(No Exit) Birth to Death in a Box

Used by permission of the artist.

The issue of “do-what-I-do” instruction is another aspect of ongoing debate, and here again my views have been changing based on recent life lessons.  In most scholarly circles of visual art education, copying from a master has long been dismissed as denying students opportunities to express their own ideas and emotions through their artmaking.*  I have personally winced walking down school hallways plastered with vases of sunflowers painted like Vincent Van Gogh.  But, as Duncum (1988) noted, there are a variety of positions on copying in art education, and I’ve come to recognize that I’m not quite as far to the anti-copying side of the spectrum as I thought I would be.  I recall, as a child I once followed step-by-step instructions from a book to make a charcoal drawing of a farm covered in snow. I was so pleased to be utilizing drawing techniques like smudging and erasing out highlights to make the scene look realistic.  And, as recently as last month, I dutifully followed sewing tutorials I found online to create holiday gifts.  So what if I was just copying?  I had enjoyed the process of creating things and sharing them with others.

Which all brings me back to Tuesday night, with about 14.75 hours until the book report was due.  These projects have been a nice way for Rosa and I to bond.  Each time they had some visual component that has given us a chance to work together to talk through ideas and imagery, to uncover ways to execute or revise ideas, and to get out the craft supplies -something we used to do together a lot when she was younger but have done less and less as her free time gets swallowed up by electronics and mine by her little sister.

So, there we were preparing to make a box adorned with clues about Scat by Carl Hiassen, the mystery Rosa selected to read.  On the lid, she had to show a scene from the book.  I selfishly suggested that if I were the teacher, I’d rather see her draw her own version of the scene than seeing an image from the computer she had cut and paste.  She conceded and started sketching.  But, she grew frustrated when the cougars she was drawing all looked like housecats.

We pulled up an image of a cougar on my computer and I directed her to look carefully at the shape of the animal’s head, muzzle, and ears to get started.  She gave it a shot but seemed frustrated so I started drawing beside her, telling her what I saw and what I was drawing as I went along.  I was impressed by her drawing, until she told me she made it by copying my drawing, not by looking at the photo on the screen and translating that into her own lines.  I felt like my lesson had gone over her head, like she’d taken the easy way out.  But, I quickly realized that none of that mattered at that moment, because we both agreed that her last drawings were so much improved from her first.  She was proud of what she’d accomplished, and I was too.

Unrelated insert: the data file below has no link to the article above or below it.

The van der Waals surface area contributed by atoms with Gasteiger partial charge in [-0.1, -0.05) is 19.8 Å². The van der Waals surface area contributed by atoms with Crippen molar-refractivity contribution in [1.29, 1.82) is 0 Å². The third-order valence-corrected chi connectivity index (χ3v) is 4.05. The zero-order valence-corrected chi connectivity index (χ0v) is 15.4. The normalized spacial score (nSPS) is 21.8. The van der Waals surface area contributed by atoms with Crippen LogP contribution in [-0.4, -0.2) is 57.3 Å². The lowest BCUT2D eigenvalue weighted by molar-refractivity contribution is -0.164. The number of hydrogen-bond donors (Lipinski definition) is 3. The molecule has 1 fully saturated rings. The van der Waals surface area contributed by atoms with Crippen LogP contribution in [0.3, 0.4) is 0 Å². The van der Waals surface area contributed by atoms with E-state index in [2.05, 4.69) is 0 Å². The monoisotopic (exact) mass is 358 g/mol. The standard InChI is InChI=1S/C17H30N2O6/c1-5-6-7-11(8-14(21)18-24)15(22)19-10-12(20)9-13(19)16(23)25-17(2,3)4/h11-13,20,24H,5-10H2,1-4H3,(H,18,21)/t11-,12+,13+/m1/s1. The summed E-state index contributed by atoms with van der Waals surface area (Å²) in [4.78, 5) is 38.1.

* (One exception that comes to mind was Blandy and Congdon’s presentation on their experiences in a Ross-style painting class at NAEA years ago.)

Duncum, P (1988).  To Copy or Not the Copy.  Studies in Art Education, 29(4) p. 203-210.

Is it my imagination, or is everyone glaring at me?

One of the first things I remember our music teacher telling the class was, “It’s okay for your child to run around in here, as long as she’s not endangering herself or anyone else.  That’s the way she learns.”   I knew she was speaking to me in particular as well as to the group in general because, at that moment I was trying to figure out how I would corral Cora within the not-so-wide-open but big-enough-to-run-around-in room where we meet, and I’m sure it was written all over my body.

Cora settled into the class for awhile but for the past few weeks, she’s been treating much of our time there like a track meet.  She has a routine she’s been working through.  During “The Hello Song” she runs back and forth across the room, through the center of the circle formed by all the singing mothers and children.  She spends the next song running around the circumference of the circle.  Then she does sprints from the middle of the circle to the one sunlit corner of the room.  Last week, another boy joined her in the corner during one of her rest breaks.  They stood with their backs against the wall, surveyed the group, and then started giggling and running around together.  I sensed his mother felt he had fallen under Cora’s bad influence, until he started hugging and kissing her.  That evened the field out a bit.  We were united as the parents of the deviant kids.